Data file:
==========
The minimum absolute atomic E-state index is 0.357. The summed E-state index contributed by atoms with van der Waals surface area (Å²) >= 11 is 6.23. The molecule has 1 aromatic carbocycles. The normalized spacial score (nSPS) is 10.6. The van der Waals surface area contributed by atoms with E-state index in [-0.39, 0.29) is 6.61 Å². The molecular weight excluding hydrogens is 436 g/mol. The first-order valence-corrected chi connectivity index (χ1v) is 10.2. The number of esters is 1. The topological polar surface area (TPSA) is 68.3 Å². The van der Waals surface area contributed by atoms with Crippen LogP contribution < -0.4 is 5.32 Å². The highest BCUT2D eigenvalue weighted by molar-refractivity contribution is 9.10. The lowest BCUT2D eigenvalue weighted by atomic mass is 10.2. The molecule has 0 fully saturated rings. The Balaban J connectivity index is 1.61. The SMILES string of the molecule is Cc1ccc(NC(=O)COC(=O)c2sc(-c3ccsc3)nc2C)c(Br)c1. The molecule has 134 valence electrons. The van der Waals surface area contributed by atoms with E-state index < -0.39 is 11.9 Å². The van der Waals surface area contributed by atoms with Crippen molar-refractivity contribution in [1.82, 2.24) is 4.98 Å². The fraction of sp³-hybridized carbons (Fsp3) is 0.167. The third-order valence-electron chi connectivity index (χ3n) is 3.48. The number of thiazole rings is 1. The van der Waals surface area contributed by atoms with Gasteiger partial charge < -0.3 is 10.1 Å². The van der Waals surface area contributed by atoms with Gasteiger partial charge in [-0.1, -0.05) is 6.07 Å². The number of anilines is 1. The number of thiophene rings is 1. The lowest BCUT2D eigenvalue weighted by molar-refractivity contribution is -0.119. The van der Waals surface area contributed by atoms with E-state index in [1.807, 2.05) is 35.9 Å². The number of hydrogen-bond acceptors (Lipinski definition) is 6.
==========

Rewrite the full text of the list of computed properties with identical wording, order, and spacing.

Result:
The minimum absolute atomic E-state index is 0.357. The summed E-state index contributed by atoms with van der Waals surface area (Å²) >= 11 is 6.23. The molecule has 1 aromatic carbocycles. The normalized spacial score (nSPS) is 10.6. The van der Waals surface area contributed by atoms with E-state index in [-0.39, 0.29) is 6.61 Å². The molecular weight excluding hydrogens is 436 g/mol. The first-order valence-corrected chi connectivity index (χ1v) is 10.2. The number of esters is 1. The topological polar surface area (TPSA) is 68.3 Å². The van der Waals surface area contributed by atoms with Crippen LogP contribution < -0.4 is 5.32 Å². The highest BCUT2D eigenvalue weighted by molar-refractivity contribution is 9.10. The lowest BCUT2D eigenvalue weighted by atomic mass is 10.2. The molecule has 0 fully saturated rings. The Balaban J connectivity index is 1.61. The SMILES string of the molecule is Cc1ccc(NC(=O)COC(=O)c2sc(-c3ccsc3)nc2C)c(Br)c1. The molecule has 134 valence electrons. The van der Waals surface area contributed by atoms with E-state index < -0.39 is 11.9 Å². The van der Waals surface area contributed by atoms with Crippen molar-refractivity contribution in [1.82, 2.24) is 4.98 Å². The fraction of sp³-hybridized carbons (Fsp3) is 0.167. The third-order valence-electron chi connectivity index (χ3n) is 3.48. The number of thiazole rings is 1. The van der Waals surface area contributed by atoms with Gasteiger partial charge < -0.3 is 10.1 Å². The van der Waals surface area contributed by atoms with Gasteiger partial charge in [-0.1, -0.05) is 6.07 Å². The number of anilines is 1. The number of thiophene rings is 1. The lowest BCUT2D eigenvalue weighted by molar-refractivity contribution is -0.119. The van der Waals surface area contributed by atoms with E-state index in [1.807, 2.05) is 35.9 Å². The number of hydrogen-bond acceptors (Lipinski definition) is 6.